Dialogues on American Foreign Policy and World Affairs. On May 14, Rep. Liz Cheney (R-Wyoming), the third-ranking Republican in the House, attended a Hudson Institute event to discuss, among other things, the future of the Middle East. Cheney spoke at length about the need to confront Iran in the region. She also continued her broadside against what she considers the Democratic Party’s deep-seated anti-Semitism, citing a recent interview by Rep. Rashida Tlaib (D-Michigan). Interestingly, when asked about the US posture toward the region’s pursuit of democracy and human rights, Cheney paid lip service to the ideas but wrote them off as principles that are not important to US interests at this moment. Her comment harkens back to the orientalist view that the region and its Arab citizenry are not ready for democracy.
260 Members of Congress Write to Trump About Threats in Syria. A congressional letter previously noted by ACW has now reached 260 signatures from members of both chambers. The letter asks Trump to be attentive to addressing the threats in Syria.
II. Executive Branch
1) White House
President Trump to Nominate Acting Secretary Shanahan for Top Defense Post. Though it is still unofficial, President Trump has indicated that he will tap current Acting Secretary of Defense Patrick Shanahan to head the Pentagon full time. There are questions about Shanahan’s capabilities and his ties to defense industry corporations, but in all likelihood Senate Republicans will vote to confirm him.
2) Department of State
The UN vs. Israel: Strengthening U.S.-Israeli Relations in the Age of Trump. On May 9, the Hudson Institute hosted Kevin Moley, the Assistant Secretary of State for International Organization Affairs, to discuss how the United States supports Israel at the United Nations. Moley struck an imperious tone, lauding the Trump Administration’s posture toward the United Nations—including a number of examples of circumventing international law—as upholding the country’s convictions.
Top Arms Control Diplomat Resigns. It was reported this week that Yleem Poblete, the Assistant Secretary of State for the Bureau of Arms Control, Verification and Compliance, will resign, effective in the coming weeks. Though she clashed with other senior State Department officials, Poblete was a key ally of Iran hawks like National Security Advisor John Bolton.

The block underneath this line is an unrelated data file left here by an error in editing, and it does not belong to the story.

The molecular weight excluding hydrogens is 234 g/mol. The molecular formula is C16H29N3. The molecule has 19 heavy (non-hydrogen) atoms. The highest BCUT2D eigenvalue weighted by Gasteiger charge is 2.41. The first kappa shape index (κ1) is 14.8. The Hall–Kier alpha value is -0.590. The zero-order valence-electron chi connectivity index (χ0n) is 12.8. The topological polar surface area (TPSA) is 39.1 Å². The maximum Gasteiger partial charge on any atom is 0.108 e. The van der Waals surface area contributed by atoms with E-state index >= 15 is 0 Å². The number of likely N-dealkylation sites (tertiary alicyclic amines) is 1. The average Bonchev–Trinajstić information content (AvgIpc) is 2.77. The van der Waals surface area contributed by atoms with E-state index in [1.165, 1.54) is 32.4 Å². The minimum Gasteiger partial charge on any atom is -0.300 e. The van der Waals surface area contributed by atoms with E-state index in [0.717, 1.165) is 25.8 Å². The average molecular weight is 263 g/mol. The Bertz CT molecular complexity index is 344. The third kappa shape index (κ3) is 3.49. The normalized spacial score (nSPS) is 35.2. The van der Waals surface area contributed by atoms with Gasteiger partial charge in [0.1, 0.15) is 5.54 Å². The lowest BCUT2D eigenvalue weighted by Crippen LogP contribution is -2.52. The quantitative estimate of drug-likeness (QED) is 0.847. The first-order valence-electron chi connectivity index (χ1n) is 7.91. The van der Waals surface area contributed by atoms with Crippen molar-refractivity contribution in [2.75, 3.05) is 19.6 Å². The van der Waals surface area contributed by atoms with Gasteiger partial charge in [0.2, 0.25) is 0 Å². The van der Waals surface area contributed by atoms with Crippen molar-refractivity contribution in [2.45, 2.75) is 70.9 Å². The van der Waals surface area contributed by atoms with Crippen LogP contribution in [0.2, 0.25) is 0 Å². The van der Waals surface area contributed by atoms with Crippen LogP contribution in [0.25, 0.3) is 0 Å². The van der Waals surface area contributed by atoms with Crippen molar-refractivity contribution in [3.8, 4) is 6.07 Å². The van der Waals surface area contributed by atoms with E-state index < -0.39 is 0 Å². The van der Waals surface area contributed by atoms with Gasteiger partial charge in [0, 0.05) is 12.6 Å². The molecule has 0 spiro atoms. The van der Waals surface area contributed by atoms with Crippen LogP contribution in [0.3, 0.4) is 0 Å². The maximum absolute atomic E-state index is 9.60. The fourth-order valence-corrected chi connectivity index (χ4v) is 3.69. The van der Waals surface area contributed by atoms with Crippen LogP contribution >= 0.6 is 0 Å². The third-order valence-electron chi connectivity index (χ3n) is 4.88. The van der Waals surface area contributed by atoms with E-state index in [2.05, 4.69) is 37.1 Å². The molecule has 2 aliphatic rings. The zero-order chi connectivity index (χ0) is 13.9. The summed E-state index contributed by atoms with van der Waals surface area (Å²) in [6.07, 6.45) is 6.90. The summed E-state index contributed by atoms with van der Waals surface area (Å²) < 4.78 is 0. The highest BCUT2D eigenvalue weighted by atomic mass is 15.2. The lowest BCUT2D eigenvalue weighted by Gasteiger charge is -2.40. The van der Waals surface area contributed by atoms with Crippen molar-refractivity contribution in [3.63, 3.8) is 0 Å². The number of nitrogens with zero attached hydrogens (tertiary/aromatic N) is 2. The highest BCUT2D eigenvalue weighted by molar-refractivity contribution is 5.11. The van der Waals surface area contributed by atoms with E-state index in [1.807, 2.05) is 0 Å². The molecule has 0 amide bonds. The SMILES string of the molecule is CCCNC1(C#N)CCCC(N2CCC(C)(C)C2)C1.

US Clears Potential $3 Billion in Apache Helicopters for Qatar. The Defense Security Cooperation Agency, a joint State and Defense Department organization, notified Congress this week that Qatar has been cleared to purchase up to 24 Apache Helicopters and replacement parts, a bill that could total $3 billion.
Ambassador Satterfield Visits Beirut amid Continued Border Dispute. Ambassador David Satterfield, the acting assistant secretary of state of the Bureau of Near Eastern Affairs and nominee as US ambassador to Turkey, is currently in Lebanon meeting with Lebanese officials in an effort to find an agreement between Lebanon and Israel on their maritime border dispute.
State Department Personnel Ordered to Leave Iraq. Because of the tension between the United States and Iran and the alleged threats to US personnel from Tehran, the State Department ordered all “non-emergency” personnel to leave diplomatic outfits in Baghdad and Irbil.
3) Central Intelligence Agency
CIA Warns Saudi Dissidents of Potential Harm. The Central Intelligence Agency (CIA) was criticized, in the wake of Jamal Khashoggi’s murder, for allegedly failing to abide by US law that requires the agency to notify individuals if it believes they are being targeted for death, serious injury, or kidnapping. Now, however, the CIA has reportedly notified associates of Khashoggi that the Saudi government has signaled its intention to harm or kidnap them.